Daily photo by John Godbey|
Reaching out: Gov. Bob Riley gets in touch with Creekside Elementary first-grader Chance Kelly during Friday's visit to the Limestone school.
Riley sees fight
over bond funds
Governor wants minimum amount
for each school system fixed
By Holly Hollman
email@example.com · 340-2445
CAPSHAW — On Friday, Gov. Bob Riley high-fived kindergartners, got a Ground Hog Day sticker from a teacher and posed for photographs with grinning students.
If only dealing with the state Legislature were that easy.
While touring Creekside Elementary in eastern Limestone County, Riley said he expects political wrangling over a proposed $500 million-plus bond issue for education. Riley said the squabble will be between legislators who want money for growing schools like Creekside and those who want money for aging facilities. Some legislators put emphasis on rural areas with 100-year-old schools, he said.
Riley wants to set a minimum amount for school systems to receive and then divide the remainder between systems based on student population.
"If you don't do that," Riley said, "people in the Legislature with more pull will get a disproportionate amount of money."
Riley said the amount of the bond will be $500 million or more, depending on interest rates. Higher education also will get a share. The Alabama Commission on Higher Education has asked for 40 percent, Riley said.
"My point is, we have areas like Limestone County and Madison County who are literally building facilities and outgrowing them," Riley said.
That growth, Riley and Limestone school officials said, is without the anticipated influx of families from the federal Base Realignment and Closure process, which is bringing workers to Redstone Arsenal.
"Your need is just as great here," Riley said.
Creekside opened in 2000 and added three portable buildings this year. Built for 835 students, it has 932. Principal Matt Scott said Creekside averages 50 new students a year. With BRAC, that number will increase, but by how much is unknown.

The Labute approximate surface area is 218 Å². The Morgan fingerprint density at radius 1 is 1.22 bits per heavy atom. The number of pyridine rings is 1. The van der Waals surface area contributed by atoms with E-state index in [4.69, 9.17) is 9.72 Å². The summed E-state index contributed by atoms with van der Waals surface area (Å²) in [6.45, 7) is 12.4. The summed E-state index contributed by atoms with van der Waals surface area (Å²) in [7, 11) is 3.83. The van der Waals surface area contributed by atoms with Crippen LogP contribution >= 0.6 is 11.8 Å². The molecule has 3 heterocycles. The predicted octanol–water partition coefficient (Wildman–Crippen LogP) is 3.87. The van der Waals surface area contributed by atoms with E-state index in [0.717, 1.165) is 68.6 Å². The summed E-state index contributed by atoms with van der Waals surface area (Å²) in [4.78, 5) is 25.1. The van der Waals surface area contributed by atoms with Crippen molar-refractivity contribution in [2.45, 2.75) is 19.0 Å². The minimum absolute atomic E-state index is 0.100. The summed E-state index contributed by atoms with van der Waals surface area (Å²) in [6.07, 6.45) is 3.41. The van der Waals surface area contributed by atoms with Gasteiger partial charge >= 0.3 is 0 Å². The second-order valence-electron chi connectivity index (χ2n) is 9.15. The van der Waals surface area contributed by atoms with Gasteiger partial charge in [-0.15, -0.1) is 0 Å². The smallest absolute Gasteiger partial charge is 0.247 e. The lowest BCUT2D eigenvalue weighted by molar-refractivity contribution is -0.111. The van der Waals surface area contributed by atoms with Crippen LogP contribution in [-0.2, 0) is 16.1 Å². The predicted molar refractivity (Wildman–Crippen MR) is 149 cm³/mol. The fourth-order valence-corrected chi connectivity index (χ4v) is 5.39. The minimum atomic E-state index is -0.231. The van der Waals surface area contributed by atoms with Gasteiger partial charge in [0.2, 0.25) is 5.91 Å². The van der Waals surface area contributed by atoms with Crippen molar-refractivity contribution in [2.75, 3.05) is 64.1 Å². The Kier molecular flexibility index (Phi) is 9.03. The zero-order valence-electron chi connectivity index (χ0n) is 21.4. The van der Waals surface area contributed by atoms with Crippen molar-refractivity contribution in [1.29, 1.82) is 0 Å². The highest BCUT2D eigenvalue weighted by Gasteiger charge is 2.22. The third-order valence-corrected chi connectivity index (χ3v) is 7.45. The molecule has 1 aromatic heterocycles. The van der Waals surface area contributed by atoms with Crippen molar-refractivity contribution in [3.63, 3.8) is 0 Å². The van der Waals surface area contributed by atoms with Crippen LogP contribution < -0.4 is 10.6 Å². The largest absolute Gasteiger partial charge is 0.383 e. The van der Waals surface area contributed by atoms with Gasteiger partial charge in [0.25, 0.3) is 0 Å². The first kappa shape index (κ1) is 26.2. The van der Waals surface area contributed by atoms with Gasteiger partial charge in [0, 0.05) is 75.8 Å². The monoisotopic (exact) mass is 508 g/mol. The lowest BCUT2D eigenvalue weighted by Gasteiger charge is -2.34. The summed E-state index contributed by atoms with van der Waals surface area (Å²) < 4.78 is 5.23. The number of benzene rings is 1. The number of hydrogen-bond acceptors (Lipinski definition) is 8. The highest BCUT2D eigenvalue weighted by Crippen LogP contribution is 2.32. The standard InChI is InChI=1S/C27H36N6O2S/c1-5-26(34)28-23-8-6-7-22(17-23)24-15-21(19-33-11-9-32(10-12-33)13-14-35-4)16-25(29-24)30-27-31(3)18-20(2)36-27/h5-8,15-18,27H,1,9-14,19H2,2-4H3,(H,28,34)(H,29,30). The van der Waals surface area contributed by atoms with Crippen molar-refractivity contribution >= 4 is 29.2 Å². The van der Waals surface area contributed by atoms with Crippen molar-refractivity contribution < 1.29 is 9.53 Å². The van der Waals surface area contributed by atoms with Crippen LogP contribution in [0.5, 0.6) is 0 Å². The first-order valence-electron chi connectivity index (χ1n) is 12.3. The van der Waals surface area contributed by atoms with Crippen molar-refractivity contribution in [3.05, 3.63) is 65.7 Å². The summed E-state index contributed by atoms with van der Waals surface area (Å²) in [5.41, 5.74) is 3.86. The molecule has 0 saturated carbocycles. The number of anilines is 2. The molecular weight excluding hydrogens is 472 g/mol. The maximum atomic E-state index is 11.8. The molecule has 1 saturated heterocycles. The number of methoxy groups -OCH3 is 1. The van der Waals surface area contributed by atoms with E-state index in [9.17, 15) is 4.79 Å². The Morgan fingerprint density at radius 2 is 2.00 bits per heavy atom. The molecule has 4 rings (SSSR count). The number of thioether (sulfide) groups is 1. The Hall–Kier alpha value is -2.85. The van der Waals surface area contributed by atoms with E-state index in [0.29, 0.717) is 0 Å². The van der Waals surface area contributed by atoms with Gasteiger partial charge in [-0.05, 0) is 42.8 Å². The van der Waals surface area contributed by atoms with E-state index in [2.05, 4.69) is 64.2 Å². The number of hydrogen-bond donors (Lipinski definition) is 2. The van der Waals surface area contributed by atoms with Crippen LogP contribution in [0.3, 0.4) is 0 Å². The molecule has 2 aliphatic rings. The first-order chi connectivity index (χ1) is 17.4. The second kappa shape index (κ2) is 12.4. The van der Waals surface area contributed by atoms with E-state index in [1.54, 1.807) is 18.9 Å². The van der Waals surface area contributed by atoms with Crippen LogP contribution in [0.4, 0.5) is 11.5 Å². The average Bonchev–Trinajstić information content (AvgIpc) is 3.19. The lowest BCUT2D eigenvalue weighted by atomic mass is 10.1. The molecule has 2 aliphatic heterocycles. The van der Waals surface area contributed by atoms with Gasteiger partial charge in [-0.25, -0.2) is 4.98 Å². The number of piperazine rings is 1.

Superintendent Barry Carroll said the Limestone County system has 8,550 students, and he predicts in five years that number will soar above 10,000.
"If you've already filled the building, the state needs to participate in addressing the growth," Riley said. "When you know (growth) is going to happen, you need to get ready."
For systems looking at consolidation instead of expansion, such as Lawrence County's, Riley said, he wants a consolidation funding pool in the bond issue.
However, that money, Riley said, even combined with local funds, won't cover the cost of consolidation for some systems.
Lawrence County Superintendent Dexter Rutherford said earlier this week that state officials told him the bond issue wouldn't cover the cost of a new high school for his system. A new school is a requirement for any of the three consolidation plans the Lawrence County Board of Education is considering.
The board will host a countywide forum at 6 p.m. Monday at the A.W. Todd Coliseum in Moulton to discuss consolidation. The forum will follow the regularly scheduled board meeting at 5.
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